R13: What made you decide to get into music and what influenced the choice of instruments?
NT: I was quite inspired by my brother who played the piano. My uncle played the clarinet and I was subjected to jazz music a lot when I was a kid. My aunt used to sing like Billie Holiday. My family was very theatrical; my grandfather made films, my family had a lot going on. One of my aunts is in the Royal Shakespeare Company. We got into creative arts at a quite young age. I remember my brother and I dressing up as Flanagan and Allen and singing ‘Underneath The Arches’. I was quite inspired by jazz and one of the first records that I bought was a jazz record, ‘Twelfth Street Rag’ by Pee Wee Hunt. I listened to George Schering and Charlie Parker and stuff like that.

R13: When did you begin playing?
NT: Initially I played clarinet. I liked the clarinet and I had lessons when I was about seventeen. I would have liked to have learned earlier. I had the opportunity to learn piano but I never took it up. I got quite inspired by jazz musicians and listened to Charlie Parker and John Coltrane. One of the most inspirational records for me was by Earl Bostic who played the saxophone on a song called ‘Flamingo’ which I thought was fantastic.
Then I sort of got into Rock n Roll a lot. I got a saxophone and started to play a bit then realised how difficult it was to play. I carried on learning and I’m working on it now. I eventually got into a band playing the saxophone with my brother; ‘The Canterbury Tailgaters’ we were called. We were a sort of college band. After that I didn’t play for a while. I got into Rock n Roll but never played at the time. When I went to Berlin and I met three jazz musicians who inspired me by telling me you didn’t have to be technical to express yourself. After that I met the guys from Hawkwind in Holland who were working in a Rock n Roll Circus. I got involved with the band a ended up playing free jazz in a Rock band. I was invited to join the group who at the time didn’t have a name. I’d met Dave (Brock) and Mick Slattery in Holland and when I got in touch they were getting a band together and I was going to be the roadie and drive the equipment around. They invited me to join in with them. We didn’t have a name, it was before Hawkwind. We gate-crashed someone else’s gig as ‘Group X’ in All Saints Hall in Notting Hill Gate. John Peel was there. We just did one song, ‘Sunshine Special’, which was loosely based on a John Coltrane song and inspired by The Byrd’s ‘Eight Miles High’. Apparently, when the Byrds wrote that song, they were in the middle of the desert and the only album they had was the John Coltrane album. Once we had a record deal, we decided to change the name of the band. ‘Hawkwind’ was chosen which was inspired by Michael Moorcock and my farting and spitting. We went on to play a lot of gigs and benefits; we’d play anywhere. I just enjoyed playing. Materialistically, Dave Brock was busking at the time so he got himself together. Lemmy joined the band. A few people came and went. John Harrison was the original bass player and when he left, in came Thomas Crimble and he was followed by Dave Anderson. Then Lemmy joined the band. Robert Calvert joined the band. He was my mate from Ramsgate who I’d known for a long time. He was a poet and turned me on to a lot of good literature and music. I’d invited him to join the band and he started writing songs with us and got involved with the album ‘In Search Of Space’. He wrote the log book with Barney Bubbles. Barney did paintings for us and I asked him to do the album cover for ‘In Search Of Space’. I co wrote ‘Master Of The Universe’ with Dave Brock or Dave Anderson I think. They used to dispute who actually wrote the riff. I wrote some other songs on that album, including ‘Children Of The Sun’ which I wrote with Dave Anderson.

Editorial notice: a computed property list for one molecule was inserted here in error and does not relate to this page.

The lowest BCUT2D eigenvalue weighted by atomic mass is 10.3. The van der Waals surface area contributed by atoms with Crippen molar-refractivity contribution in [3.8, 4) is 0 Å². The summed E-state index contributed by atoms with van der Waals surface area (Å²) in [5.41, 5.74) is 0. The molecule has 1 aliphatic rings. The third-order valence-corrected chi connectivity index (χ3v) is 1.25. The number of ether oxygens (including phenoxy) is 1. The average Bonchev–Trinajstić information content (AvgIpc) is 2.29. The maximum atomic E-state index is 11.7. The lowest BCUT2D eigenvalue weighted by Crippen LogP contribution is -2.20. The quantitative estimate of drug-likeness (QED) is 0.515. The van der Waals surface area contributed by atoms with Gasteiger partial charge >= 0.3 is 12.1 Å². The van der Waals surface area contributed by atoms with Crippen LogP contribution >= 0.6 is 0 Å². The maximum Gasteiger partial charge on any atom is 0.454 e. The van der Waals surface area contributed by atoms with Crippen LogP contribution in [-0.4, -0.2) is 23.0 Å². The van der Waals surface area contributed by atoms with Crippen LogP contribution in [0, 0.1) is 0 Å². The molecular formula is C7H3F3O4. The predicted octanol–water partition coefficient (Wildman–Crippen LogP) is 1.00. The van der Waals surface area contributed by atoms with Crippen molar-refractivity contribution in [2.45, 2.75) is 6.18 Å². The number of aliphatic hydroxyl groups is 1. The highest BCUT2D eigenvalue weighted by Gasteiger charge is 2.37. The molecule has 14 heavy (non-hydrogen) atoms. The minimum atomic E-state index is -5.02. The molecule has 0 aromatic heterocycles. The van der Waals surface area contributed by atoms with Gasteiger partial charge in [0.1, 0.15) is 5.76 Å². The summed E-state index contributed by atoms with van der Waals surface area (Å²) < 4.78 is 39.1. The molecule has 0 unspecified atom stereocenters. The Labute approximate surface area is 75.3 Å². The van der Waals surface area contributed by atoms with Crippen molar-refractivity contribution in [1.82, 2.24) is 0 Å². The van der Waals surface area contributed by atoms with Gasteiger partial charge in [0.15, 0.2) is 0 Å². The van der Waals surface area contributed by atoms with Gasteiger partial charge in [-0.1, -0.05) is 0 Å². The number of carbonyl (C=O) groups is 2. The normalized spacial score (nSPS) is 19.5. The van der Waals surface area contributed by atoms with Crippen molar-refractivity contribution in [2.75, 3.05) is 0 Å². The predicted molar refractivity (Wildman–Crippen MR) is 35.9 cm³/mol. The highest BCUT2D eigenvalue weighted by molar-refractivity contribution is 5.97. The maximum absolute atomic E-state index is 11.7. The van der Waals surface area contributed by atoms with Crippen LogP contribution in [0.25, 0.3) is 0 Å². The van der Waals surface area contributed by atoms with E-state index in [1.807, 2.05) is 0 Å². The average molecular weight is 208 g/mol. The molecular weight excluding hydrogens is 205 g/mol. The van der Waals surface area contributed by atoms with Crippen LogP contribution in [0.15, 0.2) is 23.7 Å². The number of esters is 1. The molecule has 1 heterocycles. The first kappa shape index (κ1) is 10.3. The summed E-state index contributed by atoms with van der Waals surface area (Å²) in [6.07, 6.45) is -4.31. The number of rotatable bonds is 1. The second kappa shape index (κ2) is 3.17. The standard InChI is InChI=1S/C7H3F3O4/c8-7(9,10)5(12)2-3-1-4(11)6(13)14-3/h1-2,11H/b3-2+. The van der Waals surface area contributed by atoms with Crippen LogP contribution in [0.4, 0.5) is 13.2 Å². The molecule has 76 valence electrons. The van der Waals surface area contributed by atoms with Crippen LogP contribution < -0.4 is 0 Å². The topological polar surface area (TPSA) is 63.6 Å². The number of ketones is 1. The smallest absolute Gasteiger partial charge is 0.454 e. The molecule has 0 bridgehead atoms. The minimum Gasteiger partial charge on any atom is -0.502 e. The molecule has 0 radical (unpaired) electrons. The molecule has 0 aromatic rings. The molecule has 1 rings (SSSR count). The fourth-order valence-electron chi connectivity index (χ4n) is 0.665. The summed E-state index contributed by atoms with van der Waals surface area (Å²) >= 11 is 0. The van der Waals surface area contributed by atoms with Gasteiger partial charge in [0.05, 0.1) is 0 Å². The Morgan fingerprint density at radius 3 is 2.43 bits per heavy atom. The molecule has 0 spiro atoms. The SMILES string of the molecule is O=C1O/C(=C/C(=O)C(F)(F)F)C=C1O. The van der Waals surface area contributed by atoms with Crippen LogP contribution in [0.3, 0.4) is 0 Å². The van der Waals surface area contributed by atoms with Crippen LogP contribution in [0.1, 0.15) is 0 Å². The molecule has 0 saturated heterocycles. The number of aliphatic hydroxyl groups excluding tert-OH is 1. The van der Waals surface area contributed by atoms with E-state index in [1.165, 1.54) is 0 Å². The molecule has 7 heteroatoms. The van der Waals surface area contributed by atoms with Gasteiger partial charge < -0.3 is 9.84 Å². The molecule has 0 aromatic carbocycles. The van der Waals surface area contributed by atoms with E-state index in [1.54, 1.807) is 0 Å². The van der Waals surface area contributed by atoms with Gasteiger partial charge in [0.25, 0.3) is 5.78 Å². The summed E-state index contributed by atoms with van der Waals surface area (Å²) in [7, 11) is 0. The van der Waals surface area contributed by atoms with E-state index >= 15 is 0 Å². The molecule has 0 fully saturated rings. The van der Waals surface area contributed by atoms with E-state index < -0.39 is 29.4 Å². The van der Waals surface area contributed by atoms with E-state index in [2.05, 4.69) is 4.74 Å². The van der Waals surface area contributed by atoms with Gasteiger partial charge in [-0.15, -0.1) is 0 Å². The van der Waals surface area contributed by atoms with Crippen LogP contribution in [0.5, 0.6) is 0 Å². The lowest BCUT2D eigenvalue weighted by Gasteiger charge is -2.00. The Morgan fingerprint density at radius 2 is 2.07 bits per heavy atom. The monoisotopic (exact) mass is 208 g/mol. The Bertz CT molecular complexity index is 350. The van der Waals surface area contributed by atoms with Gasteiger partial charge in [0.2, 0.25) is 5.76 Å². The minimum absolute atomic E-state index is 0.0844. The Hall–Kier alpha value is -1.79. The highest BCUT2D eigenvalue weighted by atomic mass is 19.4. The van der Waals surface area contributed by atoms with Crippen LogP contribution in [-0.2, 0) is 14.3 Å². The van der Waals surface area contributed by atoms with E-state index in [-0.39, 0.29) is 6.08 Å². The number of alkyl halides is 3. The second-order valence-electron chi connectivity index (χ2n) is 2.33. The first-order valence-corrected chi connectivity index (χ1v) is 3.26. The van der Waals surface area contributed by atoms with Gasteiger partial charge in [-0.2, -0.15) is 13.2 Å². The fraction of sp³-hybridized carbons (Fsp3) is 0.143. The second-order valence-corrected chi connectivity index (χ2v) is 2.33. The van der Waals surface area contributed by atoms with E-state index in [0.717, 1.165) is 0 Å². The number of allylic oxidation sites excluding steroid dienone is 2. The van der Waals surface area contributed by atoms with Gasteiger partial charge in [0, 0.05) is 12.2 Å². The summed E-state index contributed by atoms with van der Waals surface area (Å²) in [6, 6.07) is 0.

R13: What’s the starting point for writing a song?
NT: I write poems really. I have an idea for a song and then I elaborate on it. Then the music happens. When I wrote ‘Brainstorm’, I wrote the lyrics and music together whilst sitting in an airport waiting to take off.

R13: You are always very busy; do you get a chance to see other bands live? If so, what bands?
NT: I’ve seen lots of bands that we’ve played with. That included Deep purple, Pink Floyd and Blind Faith.
R13: What are your favourites?
NT: I listen to a lot of jazz now, some funk too; really expressive music. I used to listen to Alice Cooper, Blue Oyster Cult, Steve Miller, Mountain; those sort of bands.

R13: You play lots of styles including jazz and spacerock. What style do you prefer to play?